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Energy / Wind farm developer ‘optimistic’ after transmission link approval

Peel Energy has begun the process of discharging planning conditions for its proposed wind farm in Yell

An illustrative view of the planned Beaw Field wind farm from the Old Has in Burravoe, Yell. Image: Peel L&P

THE Manchester based developer behind plans for two wind farms in Shetland say they are “optimistic” following energy regulator Ofgem’s conditional approval of an interconnector which would allow energy to be exported to the mainland.

Peel Energy has now started applying to discharge conditions associated with planning permission for its proposed Beaw Field wind farm in Yell, which could feature up to 17 turbines.

It is nearly two years since the last planning-related activity for the wind farm, which has been approved by the Scottish Government, and the developer said it marks the beginning of the next “key step” in bringing it to fruition.

Ofgem confirmed in April that it was minded to approve a 600MW subsea transmission link between Shetland and Caithness – if there was sufficient evidence that the Viking Energy wind farm will go ahead.

The link would pave the way for other wind farms in Shetland to go ahead, while also allow energy to be sent north to the isles once Lerwick Power Station is closed in 2025.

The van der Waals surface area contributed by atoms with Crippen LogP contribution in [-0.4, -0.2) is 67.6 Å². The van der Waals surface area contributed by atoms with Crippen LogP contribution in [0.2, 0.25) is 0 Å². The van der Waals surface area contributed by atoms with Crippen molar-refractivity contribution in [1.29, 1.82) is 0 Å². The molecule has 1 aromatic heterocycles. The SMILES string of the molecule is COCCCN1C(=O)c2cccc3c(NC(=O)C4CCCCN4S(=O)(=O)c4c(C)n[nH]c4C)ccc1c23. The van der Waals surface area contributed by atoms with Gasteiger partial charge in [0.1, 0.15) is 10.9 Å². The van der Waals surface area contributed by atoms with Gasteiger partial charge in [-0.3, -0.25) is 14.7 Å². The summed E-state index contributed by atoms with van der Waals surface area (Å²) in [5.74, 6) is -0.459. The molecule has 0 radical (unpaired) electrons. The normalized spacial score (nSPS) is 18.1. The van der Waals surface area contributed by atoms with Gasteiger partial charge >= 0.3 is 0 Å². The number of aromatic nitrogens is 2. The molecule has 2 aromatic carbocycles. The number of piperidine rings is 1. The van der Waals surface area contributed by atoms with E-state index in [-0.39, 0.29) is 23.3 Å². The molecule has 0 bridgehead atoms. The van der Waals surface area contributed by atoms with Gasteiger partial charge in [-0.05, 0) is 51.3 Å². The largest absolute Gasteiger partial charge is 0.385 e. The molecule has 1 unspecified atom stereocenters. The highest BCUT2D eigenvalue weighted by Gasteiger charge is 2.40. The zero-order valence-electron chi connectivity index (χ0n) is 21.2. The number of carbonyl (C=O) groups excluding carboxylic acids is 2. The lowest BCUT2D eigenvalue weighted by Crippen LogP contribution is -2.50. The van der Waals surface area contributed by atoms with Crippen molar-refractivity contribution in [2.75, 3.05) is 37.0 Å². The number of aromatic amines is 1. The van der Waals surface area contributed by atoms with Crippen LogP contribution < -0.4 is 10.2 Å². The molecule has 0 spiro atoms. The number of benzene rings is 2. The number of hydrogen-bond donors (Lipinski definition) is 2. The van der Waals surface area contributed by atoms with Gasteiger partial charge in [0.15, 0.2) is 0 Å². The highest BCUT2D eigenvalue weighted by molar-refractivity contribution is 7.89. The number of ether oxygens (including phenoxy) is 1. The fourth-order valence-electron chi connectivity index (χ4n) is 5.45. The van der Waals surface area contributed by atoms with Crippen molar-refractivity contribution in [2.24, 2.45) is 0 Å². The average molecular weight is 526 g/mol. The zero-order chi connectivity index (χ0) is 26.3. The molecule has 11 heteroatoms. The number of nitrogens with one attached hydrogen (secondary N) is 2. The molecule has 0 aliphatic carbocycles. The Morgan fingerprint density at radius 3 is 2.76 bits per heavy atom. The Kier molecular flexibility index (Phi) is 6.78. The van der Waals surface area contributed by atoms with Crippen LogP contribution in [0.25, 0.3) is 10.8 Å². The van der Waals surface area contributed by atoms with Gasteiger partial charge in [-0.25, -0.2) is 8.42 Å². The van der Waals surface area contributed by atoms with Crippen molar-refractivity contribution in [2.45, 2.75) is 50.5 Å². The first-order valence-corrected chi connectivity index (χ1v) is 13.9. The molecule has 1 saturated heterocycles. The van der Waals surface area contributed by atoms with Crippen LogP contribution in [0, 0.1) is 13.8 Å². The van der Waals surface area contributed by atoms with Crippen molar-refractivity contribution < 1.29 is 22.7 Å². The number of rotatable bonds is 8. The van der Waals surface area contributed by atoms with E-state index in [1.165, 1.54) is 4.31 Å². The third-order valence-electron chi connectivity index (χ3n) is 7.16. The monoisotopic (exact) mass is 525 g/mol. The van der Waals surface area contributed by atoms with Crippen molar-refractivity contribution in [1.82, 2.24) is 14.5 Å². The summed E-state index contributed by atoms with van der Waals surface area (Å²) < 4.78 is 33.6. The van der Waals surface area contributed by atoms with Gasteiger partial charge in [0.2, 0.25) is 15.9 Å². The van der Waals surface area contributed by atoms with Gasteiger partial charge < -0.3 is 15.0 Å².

In addition to Beaw Field Peel Energy also has consent for the 12-turbine Mossy Hill farm outside of Lerwick.

Peel L&P Energy development director Rob Tate said: “The Shetland Islands has huge potential for green energy and we remain committed to our Beaw Field and Mossy Hill wind farm projects on the island and are optimistic about recent announcements for the new undersea cable to support Scotland’s net-zero goal.

“As part of the usual planning process, we’re now working through a number of planning conditions for our Beaw Field and Mossy Hill developments as the next key steps in making the projects a reality.”

Work on an access track which would provide a route to the proposed electricity converter station at Upper Kergord, which forms part of the interconnector jigsaw, remains on hold.

In March it was confirmed that construction work on the track would be postponed as a result of the coronavirus outbreak.

Ofgem sought revised proposals for SSE’s transmission link after Viking Energy – as well as Peel – failed to secure government subsidy last year.

The next allocation round of the UK government’s contracts for difference scheme is set for 2021.

In addition to the Peel Energy and Viking Energy wind farms, Energy Isles is also proposing to build 23 turbines in Yell. However, it does not yet have consent.